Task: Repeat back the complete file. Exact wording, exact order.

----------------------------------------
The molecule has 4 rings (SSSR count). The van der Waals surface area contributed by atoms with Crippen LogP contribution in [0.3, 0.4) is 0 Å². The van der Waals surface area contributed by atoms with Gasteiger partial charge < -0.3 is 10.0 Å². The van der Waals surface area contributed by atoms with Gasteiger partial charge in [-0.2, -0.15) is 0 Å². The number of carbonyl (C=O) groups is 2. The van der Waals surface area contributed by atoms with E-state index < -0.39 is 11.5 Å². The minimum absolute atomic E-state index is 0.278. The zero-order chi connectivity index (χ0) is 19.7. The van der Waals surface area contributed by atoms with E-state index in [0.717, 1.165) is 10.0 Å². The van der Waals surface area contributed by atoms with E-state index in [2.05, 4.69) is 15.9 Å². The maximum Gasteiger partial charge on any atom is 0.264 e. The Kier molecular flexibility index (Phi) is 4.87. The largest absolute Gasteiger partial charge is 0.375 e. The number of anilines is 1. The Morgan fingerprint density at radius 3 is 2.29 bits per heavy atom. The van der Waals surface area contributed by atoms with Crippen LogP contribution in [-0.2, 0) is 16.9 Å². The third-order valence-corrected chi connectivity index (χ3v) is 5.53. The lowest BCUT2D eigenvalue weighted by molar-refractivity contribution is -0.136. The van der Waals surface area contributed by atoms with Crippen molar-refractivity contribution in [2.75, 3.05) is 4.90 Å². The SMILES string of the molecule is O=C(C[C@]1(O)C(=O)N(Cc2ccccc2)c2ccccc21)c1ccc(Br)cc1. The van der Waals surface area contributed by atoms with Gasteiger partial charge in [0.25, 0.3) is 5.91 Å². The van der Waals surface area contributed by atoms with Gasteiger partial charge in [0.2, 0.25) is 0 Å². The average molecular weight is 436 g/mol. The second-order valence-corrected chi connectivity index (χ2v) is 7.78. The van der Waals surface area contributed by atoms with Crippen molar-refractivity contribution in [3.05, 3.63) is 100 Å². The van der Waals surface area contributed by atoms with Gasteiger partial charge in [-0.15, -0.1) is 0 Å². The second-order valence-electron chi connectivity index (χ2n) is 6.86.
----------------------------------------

The molecule has 4 rings (SSSR count). The van der Waals surface area contributed by atoms with Crippen LogP contribution in [0.3, 0.4) is 0 Å². The van der Waals surface area contributed by atoms with Gasteiger partial charge < -0.3 is 10.0 Å². The van der Waals surface area contributed by atoms with Gasteiger partial charge in [-0.2, -0.15) is 0 Å². The number of carbonyl (C=O) groups is 2. The van der Waals surface area contributed by atoms with E-state index < -0.39 is 11.5 Å². The minimum absolute atomic E-state index is 0.278. The zero-order chi connectivity index (χ0) is 19.7. The van der Waals surface area contributed by atoms with E-state index in [0.717, 1.165) is 10.0 Å². The van der Waals surface area contributed by atoms with E-state index in [2.05, 4.69) is 15.9 Å². The maximum Gasteiger partial charge on any atom is 0.264 e. The Kier molecular flexibility index (Phi) is 4.87. The largest absolute Gasteiger partial charge is 0.375 e. The number of anilines is 1. The Morgan fingerprint density at radius 3 is 2.29 bits per heavy atom. The van der Waals surface area contributed by atoms with Crippen LogP contribution in [-0.2, 0) is 16.9 Å². The third-order valence-corrected chi connectivity index (χ3v) is 5.53. The lowest BCUT2D eigenvalue weighted by molar-refractivity contribution is -0.136. The van der Waals surface area contributed by atoms with Crippen molar-refractivity contribution in [2.75, 3.05) is 4.90 Å². The SMILES string of the molecule is O=C(C[C@]1(O)C(=O)N(Cc2ccccc2)c2ccccc21)c1ccc(Br)cc1. The van der Waals surface area contributed by atoms with Gasteiger partial charge in [0.25, 0.3) is 5.91 Å². The van der Waals surface area contributed by atoms with Gasteiger partial charge in [0.2, 0.25) is 0 Å². The average molecular weight is 436 g/mol. The second-order valence-corrected chi connectivity index (χ2v) is 7.78. The van der Waals surface area contributed by atoms with Crippen molar-refractivity contribution in [3.05, 3.63) is 100 Å². The van der Waals surface area contributed by atoms with Gasteiger partial charge in [-0.15, -0.1) is 0 Å². The second-order valence-electron chi connectivity index (χ2n) is 6.86.